Secretary for culture defends Urban Broadband Fund header image

Published: 7th Mar 2013

Culture secretary Maria Miller has defended the government's plan to fund the improvement of broadband connections in the UK's largest cities.

The Urban Broadband Fund will provide £150 million to aid the rollout of ultra-fast internet connections with speeds of 80 Mbp/s to 100 Mbp/s in some of the most densely populated areas of the country.

There are also plans for the introduction of large areas of public Wi-Fi access. It is hoped this will lead to each of the UK's major urban areas becoming 'super-connected cities'.

However, these plans have proved controversial and have been criticised by Neil Berkett, the chief executive of Virgin Media.

He claimed the government should focus its investment on "ensuring consumers and businesses have the skills to make the most of digital, rather than looking to build infrastructure".

In response to such claims, Ms Miller told the Telegraph the urban broadband project is crucial to winning the "global race", which the prime minister has highlighted as key to the future prosperity of the UK economy.

The culture secretary said the government will "forge ahead" with the plans and demonstrate the fundamental impact improved broadband services can have on whole communities.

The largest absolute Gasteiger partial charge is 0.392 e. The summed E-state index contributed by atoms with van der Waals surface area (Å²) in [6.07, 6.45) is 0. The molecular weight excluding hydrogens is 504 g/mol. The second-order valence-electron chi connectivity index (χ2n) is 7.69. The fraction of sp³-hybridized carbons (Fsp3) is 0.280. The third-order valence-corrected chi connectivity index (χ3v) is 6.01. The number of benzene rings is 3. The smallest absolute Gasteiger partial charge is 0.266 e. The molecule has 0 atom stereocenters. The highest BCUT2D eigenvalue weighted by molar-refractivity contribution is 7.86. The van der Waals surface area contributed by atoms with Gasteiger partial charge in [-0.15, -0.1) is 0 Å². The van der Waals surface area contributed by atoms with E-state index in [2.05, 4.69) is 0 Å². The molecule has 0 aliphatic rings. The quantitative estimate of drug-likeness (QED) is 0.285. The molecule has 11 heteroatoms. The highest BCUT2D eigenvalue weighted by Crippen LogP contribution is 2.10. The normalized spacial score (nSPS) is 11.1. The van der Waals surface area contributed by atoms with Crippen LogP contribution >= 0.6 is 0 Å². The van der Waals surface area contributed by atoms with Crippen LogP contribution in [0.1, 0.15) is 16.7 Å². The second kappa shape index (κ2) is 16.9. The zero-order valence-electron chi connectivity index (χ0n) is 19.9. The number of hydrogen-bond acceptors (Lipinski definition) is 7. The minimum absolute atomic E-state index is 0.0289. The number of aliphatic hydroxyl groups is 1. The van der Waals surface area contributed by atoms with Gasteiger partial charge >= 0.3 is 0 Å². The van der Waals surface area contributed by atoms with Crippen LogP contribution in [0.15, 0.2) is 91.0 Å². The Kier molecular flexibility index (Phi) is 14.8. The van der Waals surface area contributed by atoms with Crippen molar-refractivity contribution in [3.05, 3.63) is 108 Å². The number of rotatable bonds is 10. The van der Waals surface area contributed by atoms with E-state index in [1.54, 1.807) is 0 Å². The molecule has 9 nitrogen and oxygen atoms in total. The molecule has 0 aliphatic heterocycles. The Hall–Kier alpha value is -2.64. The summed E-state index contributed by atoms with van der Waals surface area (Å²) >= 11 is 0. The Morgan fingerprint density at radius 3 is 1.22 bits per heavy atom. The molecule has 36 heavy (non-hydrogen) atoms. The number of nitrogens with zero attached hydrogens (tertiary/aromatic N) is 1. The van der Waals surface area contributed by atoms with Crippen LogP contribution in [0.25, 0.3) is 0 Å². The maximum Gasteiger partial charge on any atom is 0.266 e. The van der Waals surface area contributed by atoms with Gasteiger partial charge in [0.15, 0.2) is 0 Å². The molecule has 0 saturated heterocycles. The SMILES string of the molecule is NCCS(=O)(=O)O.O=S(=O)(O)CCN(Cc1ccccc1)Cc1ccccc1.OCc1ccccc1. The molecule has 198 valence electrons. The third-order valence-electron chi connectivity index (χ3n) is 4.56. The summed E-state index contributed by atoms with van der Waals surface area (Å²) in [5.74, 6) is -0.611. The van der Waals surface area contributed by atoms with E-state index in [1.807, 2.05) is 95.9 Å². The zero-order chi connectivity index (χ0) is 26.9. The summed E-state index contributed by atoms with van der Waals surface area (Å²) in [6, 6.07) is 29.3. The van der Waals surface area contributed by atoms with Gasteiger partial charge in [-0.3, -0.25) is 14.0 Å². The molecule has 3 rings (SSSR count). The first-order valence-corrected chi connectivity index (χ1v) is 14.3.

She stated: "The market isn't working perfectly in the urban areas. Complete, contiguous coverage is not what the market is delivering. And where the market isn't delivering there's opportunities for these sorts of intervention, whether in rural or urban areas."

Mrs Miller also claimed that moving on to super-fast broadband connections will be a natural progression for the majority of people, as they are already aware of the benefits of the internet.

She stressed that the government is doing all it can to encourage more competition in the broadband sector. "We cannot allow legal proceedings to get in the way of new services becoming available to customers. The issue is absolutely in our sights. We're looking at it and how we can reduce those delays," said Mrs Miller.

Posted by Mark Wynn